CM Stevens, 12 other council members endorse incumbent Bowman in Bronx/Westchester congressional race

Council Member Stevens speaks at the rally protesting against Mayor Adams’ decision to cut education budgets citywide on Tuesday, Jan. 16, 2024.
Photo Emily Swanson

Bronx Council Member Althea Stevens joined 12 colleagues in announcing their endorsement of incumbent Rep. Jamaal Bowman for the District 16 U.S. Congressional seat, where he currently represents a small section of the north Bronx and parts of Westchester County. Bowman, who was elected in 2020, is the first Black person to hold the seat. 

With the primary election coming in 10 days, Bowman’s race against Westchester County Executive George Latimer has become one of the most-watched races in the country.

Voters face a stark choice between Bowman, a Black progressive, and Latimer, a white moderate Democrat.

Stevens told the Bronx Times that Bowman supported her as a City Council candidate and that she is pleased to back him in this race. 

Stevens said she is “so aligned” with Bowman on many issues, especially education. Bowman is a former public school principal, and Stevens chairs the council’s Committee on Children and Youth. She said Bowman is “always championing young people” and that she wants officials at the federal level to share that priority. 

Stevens praised Bowman’s tenacity, outspokenness, and passion. “We need fighters in Congress right now … to lead with courage,” she said. 

Congressman Jamaal Bowman, Working Families Party and Powerful Progressive Coalition rallied together in the Bronx on May 26.Photo Michael Paulson

In addition to the backing from Stevens, Bowman received endorsements from City Council Members Lincoln Restler, Alexa Aviles, Rita Joseph, Shahana Hanif, Sandy Nurse, Jennifer Gutiérrez, Crystal Hudson and Chi Ossé, all representing Brooklyn; Manhattan Council Member Carmen De La Rosa; and Queens Council Members Tiffany Cabán and Julie Won. Bowman also secured the support of Bronx Council Member Kevin C. Riley months ago, according to a campaign spokesperson. 

“From his days as a principal in the Bronx to becoming a champion for working families in Congress, Jamaal Bowman has never stopped fighting for and delivering a more just society for all of us,” Restler said in a statement. 

A poll released this week of 425 likely Democratic primary voters showed Bowman trailing with 31% support, compared to Latimer at 48%. 21% of respondents said they were undecided in the survey by Emerson College/PIX11/The Hill.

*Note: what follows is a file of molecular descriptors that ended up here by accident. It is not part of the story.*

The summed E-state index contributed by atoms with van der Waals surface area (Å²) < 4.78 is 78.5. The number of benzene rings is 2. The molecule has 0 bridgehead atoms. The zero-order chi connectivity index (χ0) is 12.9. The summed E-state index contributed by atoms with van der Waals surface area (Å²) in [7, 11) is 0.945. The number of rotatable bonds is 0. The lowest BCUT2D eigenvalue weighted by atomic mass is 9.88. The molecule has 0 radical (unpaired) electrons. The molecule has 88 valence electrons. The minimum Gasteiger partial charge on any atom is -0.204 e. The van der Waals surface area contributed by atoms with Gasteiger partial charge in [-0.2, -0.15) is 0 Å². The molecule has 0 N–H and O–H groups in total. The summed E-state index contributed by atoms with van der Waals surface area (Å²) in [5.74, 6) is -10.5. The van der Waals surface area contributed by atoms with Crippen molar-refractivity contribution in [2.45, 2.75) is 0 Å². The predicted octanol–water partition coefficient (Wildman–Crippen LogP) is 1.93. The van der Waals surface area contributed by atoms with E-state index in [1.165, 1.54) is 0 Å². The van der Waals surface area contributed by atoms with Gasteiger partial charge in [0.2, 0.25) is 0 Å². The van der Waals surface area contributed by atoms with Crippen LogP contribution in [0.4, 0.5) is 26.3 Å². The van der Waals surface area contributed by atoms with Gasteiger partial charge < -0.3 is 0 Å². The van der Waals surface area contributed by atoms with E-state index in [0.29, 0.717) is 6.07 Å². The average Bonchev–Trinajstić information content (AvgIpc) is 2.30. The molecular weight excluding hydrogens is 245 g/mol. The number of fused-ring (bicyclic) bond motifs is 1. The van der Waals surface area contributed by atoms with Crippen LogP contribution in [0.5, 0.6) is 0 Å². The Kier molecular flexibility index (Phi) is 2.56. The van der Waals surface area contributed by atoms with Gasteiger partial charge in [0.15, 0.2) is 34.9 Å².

The poll also showed that Bowman was more popular among Black and voters under age 40, whereas white and older voters broke for Latimer, and Hispanic voters split evenly between the candidates.

In terms of Bronx support, Bowman is endorsed by Rep. Alexandria Ocasio-Cortez, perhaps the most high-profile elected official in the borough, who is a member along with Bowman of the progressive group in Congress known as “The Squad.” His campaign website also shows endorsement from Bronx State Senator Jamal Bailey. 

Meanwhile, Latimer is endorsed by Assembly Member Jeff Dinowitz, who represents the Riverdale and Kingsbridge sections of the Bronx. 

Westchester County Executive George LatimerPhoto courtesy Latimer for Congress

In a recent unexpected turn, Bowman missed out on the support of former Rep. Mondaire Jones, a fellow Black progressive who was elected at the same time as Bowman and served one term. Jones, who is running for a return to the District 17 seat, stirred up shock and anger on the political left with his endorsement of Latimer. Jones mainly cited disagreement with Bowman’s stance on the Israel-Hamas war.

The Israel-Hamas war is one of many contentious issues between Latimer and Bowman.

In a televised debate this week, Bowman said that the U.S. should not supply any more weapons to the Israeli military, which he said is “engaged in collective punishment” against Palestinians. Latimer said the issue was not so simple and that “what [Hamas] did that day on Oct. 7 triggered everything that has followed after.”

Another contentious point of discussion mentioned in the debate was how to decrease the gap between the rich and poor. Bowman said in the debate he strongly favors reparations — payments to African American communities to help make up for generational wealth lost due to slavery and discriminatory practices. While Latimer supports a study on reparations, he said the $14 trillion reparations bill co-sponsored by Bowman is “not a serious proposal” and accused Bowman of focusing too much on Black and brown constituents and ignoring others in the district. 

Early voting for the primary election begins Saturday, June 15, and election day is Tuesday, June 25. For more information on how, when and where to vote, see

Reach Emily Swanson at or (646) 717-0015. For more coverage, follow us on Twitter, Facebook and Instagram @bronxtimes